Interviews | January 15, 2016

Karim Rashid

He is one of the most eccentric contemporary designer. His signature is around homes, chairs, nail varnish, glasses, Kenzo perfumes, Pepsi cans, Naples metro station. A true icon. Just like his originating Egyptian symbols.

words Nadia Afragola

Iconic, eclectic, versatile, colorful. Which of these adjectives describes you best?

I would say I am colorful in my character, but versa le in my work. I literally love color and I am not afraid of it, it’s one of the most beau ful phenomena of our existence. Color is life, it is something that touches our emo ons, our body and our spiritual being. My work is versatile because I avoid to copy myself. I can move from designing a building to crea ng a fashion item, and in each project I always try to be original.

Your works are part of the main collection of 14 museums worldwide, including The MoMA in NYC. How did you reach this success?

I didn’t actively ask to be in those museums, i think my creations have been included because they are made with quality. But I want to be frank, I am honored to be in those museums because I think some times the design world does not take me seriously, and I am very serious about what I do and how I live.

You are a citizen of the world, with Egyptian roots. Do they help you in your life and in your work?

I can’t say my Egyptian heritage has consciously shaped my concept of design, but we all are shaped by our DNA, that most of the times comes out subconsciously. For example, I only realized about 10 years ago that my symbols are similar to Egyptian hieroglyphics. I never thought about it before then and I wondered why I developed this language over a period of 30 years. it started when I was designing power tools for Black and Decker in the mid Eighties. Black & Decker refused to give designers credit for work so I created a symbol, which I embedded into the plastic molding. It was a way of marking my work, of denoting my creative input.

You always wear glasses, mostly white ones. Are they part of your trademark or do you wear them for a sight deficiency?

I have had poor eyesight since I was a child, so they are a big part of my life. A few years ago I got lasik surgery. My eyesight is still not perfect, so i con nue to wear glasses, but not on a daily basis. I would wear them more if they embraced digital technology. If I could only just put on a pair of smart eyeglasses that could capture informa on in space and all the data that is perpetually streaming around us, so I would not need a mobile phone, a laptop, etc.

How do you choose a pair of glasses?

I always loved glasses and I purchased hundreds of pairs. Many people have no idea what frames suit their face, so my suggestion is to go to an eyeglass shop with an open minded and original person who has a great aesthetic eye. For many years I wore Matsuda, Yohji Yamamoto, and Cutler and Gross, then in 2001 I designed some glasses for Alain Mikli, which I wear mostly now.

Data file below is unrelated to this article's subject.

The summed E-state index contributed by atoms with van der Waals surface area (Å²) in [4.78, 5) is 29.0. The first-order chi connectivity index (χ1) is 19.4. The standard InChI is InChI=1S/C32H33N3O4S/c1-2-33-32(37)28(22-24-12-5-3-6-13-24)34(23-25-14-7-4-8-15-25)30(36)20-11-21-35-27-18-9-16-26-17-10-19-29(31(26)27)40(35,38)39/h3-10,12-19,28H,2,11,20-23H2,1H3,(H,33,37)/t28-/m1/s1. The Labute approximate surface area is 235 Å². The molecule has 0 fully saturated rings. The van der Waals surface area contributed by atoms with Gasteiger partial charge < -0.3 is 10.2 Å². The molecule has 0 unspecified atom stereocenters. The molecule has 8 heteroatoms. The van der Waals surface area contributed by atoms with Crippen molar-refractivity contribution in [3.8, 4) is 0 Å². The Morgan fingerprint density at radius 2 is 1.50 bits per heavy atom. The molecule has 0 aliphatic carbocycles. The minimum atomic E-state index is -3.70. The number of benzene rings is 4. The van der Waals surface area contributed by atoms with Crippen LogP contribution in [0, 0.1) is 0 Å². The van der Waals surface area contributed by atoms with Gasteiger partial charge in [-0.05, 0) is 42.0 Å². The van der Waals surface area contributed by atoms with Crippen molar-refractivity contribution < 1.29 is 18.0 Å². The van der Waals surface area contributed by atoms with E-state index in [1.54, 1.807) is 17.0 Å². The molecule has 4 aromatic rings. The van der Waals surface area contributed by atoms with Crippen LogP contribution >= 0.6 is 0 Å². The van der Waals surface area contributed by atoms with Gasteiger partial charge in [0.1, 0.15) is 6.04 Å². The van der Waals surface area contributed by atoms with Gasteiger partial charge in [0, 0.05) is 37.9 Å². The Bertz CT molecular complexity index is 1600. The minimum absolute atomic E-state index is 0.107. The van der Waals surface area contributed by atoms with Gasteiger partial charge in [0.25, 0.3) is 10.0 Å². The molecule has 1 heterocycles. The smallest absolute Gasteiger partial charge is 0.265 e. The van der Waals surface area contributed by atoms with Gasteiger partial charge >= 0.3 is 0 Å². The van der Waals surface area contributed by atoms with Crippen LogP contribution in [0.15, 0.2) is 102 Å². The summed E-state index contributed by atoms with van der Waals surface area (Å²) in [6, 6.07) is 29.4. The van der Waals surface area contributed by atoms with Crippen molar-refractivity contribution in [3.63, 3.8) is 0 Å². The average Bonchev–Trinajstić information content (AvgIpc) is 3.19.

Have you ever considered creating your own eyewear brand?

I always wanted to have my own brand and I was approached recently by two of the largest companies in the world, but both thought my name brand was not big enough and didn’t give me a deal. I am waiting for one of them to change his mind because I think my name can handle it.

What is your favorite material?

I always loved plas c since i was a child. Plastic wasn’t just another material to me, but it was the lively, energe c material of all materials. I would argue that plastic is now part of our nature. This is the inevitable course of our existence. I can remember the countless objects I had in my bedroom as a child that played a significant and formative role in my life. I also loved fluorescent colors and digitally inspired decoration. But now there are organic plastics and I am obsessed with working with biodegradable, recycled, or even derived materials from other sources like corn, sugar, bark and Acai instead of oil.

You once said “Even removing can bring value to life.” How this could happen?

Every good design, should replace three lesser designs, to cut down on waste, and to build long-lasting relationships with consumers and reinforcing a brand’s core value. Designers have the power to shape a better, smarter world, to simplify and inspire, to make well-made and beautiful products accessible to all. I realize that we live in a very complex world, and I’m just contributing as much as I can, while I am on this planet.

How do you deal with blank moments while on a creative moment?

I have never had writers block. I have more ideas than companies could ever produce. I perpetually observe and analysis and dissect everything around me in our built environments. I think, observe, and sketch profusely, constantly, and imagine a utopic, beautiful, experiental, positive world of global love.